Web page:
So that's what they did - in Switzerland, back in 2010.  They repeated the experiment in 2013.   Here's what they got:

0.84087 ± 0.00039 femtometers
In theory, this is about ten times more accurate.  However, it's way off from all the earlier measurements!  7 standard deviations off.

This story is in the news again today.  The same team just used muons to measure the radius of deuterium - a proton and a neutron stuck together.  And again, they're getting a different answer than what people get using electrons.

Could some new physics be responsible?  Some serious mistake in our theory of particles?   The guy who led the new experiment, Randolph Pohl, said:

“That would, of course, be fantastic.  But the most realistic thing is that it’s not new physics.”

I like that.  A good experimentalist does not  jump to dramatic conclusions.  Pohl guesses that we're wrong about the value of the Rydberg constant, a number that goes into calculating the proton mass from the experimental data. 

However, it's worth noting that there's another puzzle about muons. Electrons and muons are like tiny magnets.  When we calculate how strong the magnetic field of an electron is, we get results that match experiment incredibly well.  But when we do the same calculation for the muon, we're off by 3.4 standard deviations.

So maybe, just maybe, there's something funny going on with muons, which hints at new physics beyond the Standard Model.  I doubt it.  But you never know.  

Check out this for more:

If our estimate of the Rydberg constant were 4 standard deviations off, that would do the job.  That sounds like a lot... but if you look at the graphs here, you'll see other cases when we were way off about things!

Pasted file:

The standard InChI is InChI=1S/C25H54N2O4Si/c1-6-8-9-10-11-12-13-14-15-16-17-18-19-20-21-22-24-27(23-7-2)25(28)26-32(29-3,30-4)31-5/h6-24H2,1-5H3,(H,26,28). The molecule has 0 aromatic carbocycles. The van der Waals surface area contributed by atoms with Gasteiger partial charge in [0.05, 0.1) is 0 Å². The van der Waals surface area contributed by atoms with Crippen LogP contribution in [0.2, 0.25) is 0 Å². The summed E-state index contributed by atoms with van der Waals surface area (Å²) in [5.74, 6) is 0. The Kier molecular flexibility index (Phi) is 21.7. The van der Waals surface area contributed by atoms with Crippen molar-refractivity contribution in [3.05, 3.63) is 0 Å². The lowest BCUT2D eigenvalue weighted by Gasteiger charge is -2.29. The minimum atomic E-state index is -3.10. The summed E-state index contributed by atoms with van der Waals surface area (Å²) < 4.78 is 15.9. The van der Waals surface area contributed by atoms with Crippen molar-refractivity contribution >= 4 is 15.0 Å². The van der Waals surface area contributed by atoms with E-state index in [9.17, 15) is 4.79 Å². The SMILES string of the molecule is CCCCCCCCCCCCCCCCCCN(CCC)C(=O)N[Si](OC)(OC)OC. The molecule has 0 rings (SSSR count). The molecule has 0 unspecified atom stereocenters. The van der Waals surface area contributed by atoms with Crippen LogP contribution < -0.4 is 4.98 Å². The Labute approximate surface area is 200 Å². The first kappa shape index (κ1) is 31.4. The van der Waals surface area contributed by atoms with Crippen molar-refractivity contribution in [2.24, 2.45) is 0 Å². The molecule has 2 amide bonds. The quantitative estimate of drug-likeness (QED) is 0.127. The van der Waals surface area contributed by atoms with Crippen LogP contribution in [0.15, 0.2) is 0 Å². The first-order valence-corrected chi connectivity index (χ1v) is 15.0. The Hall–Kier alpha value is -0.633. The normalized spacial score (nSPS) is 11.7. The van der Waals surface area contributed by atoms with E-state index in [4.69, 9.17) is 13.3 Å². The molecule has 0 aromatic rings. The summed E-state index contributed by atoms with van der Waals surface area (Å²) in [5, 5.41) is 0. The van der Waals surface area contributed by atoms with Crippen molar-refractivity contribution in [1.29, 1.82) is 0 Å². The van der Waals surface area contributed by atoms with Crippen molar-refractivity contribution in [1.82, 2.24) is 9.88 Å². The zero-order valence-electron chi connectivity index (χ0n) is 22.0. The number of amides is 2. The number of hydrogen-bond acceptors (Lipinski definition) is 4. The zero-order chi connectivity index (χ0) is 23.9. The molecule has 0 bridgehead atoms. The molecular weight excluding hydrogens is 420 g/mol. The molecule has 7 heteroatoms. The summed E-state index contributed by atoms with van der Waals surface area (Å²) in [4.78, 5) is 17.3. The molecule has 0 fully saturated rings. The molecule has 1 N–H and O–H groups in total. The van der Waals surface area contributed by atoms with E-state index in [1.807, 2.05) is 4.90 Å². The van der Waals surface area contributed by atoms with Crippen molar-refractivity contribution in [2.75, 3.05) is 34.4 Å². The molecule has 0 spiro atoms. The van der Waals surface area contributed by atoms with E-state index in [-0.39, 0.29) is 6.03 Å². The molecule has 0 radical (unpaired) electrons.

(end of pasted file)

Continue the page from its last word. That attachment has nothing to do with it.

For even more, check out this:

• Carl E. Carlson, The proton radius puzzle,

#physics #protonRadiusPuzzle
#spnetwork arXiv:1502.05314
David Washington's profile photoJohn Baez's profile photoShantha Hulme's profile photo
+John Baez 'After 2 microseconds, it turns into an electron, a muon neutrino and an electron antineutrino'
'and that is a long time for this kind of experiment'
'Eyes wide shut' those
eyelidss are now wide open,

Of course i will tell the kids.
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Basic Information
I teach at U. C. Riverside and work on mathematical physics — which I interpret broadly as ‘math that could be of interest in physics, and physics that could be of interest in math’. I’ve spent a lot of time on quantum gravity and n-categories, but now I want to work on more practical things, too.

Why? I keep realizing more and more that our little planet is in deep trouble! The deep secrets of math and physics are endlessly engrossing — but they can wait, and other things can’t.

So, I’ve cooked up a plan to get scientists and engineers interested in saving the planet: it's called the Azimuth Project.  It includes a wiki, a blog, and a discussion forum.  I also have an Azimuth page here on Google+, where you can keep track of news related to energy, the environment and sustainability.

Check them out, and join the team!  Or drop me a line here.
I'm a mathematical physicist.
  • Centre for Quantum Technologies
    Visiting Researcher, 2011 - present
  • U.C. Riverside
    Professor, 1989 - present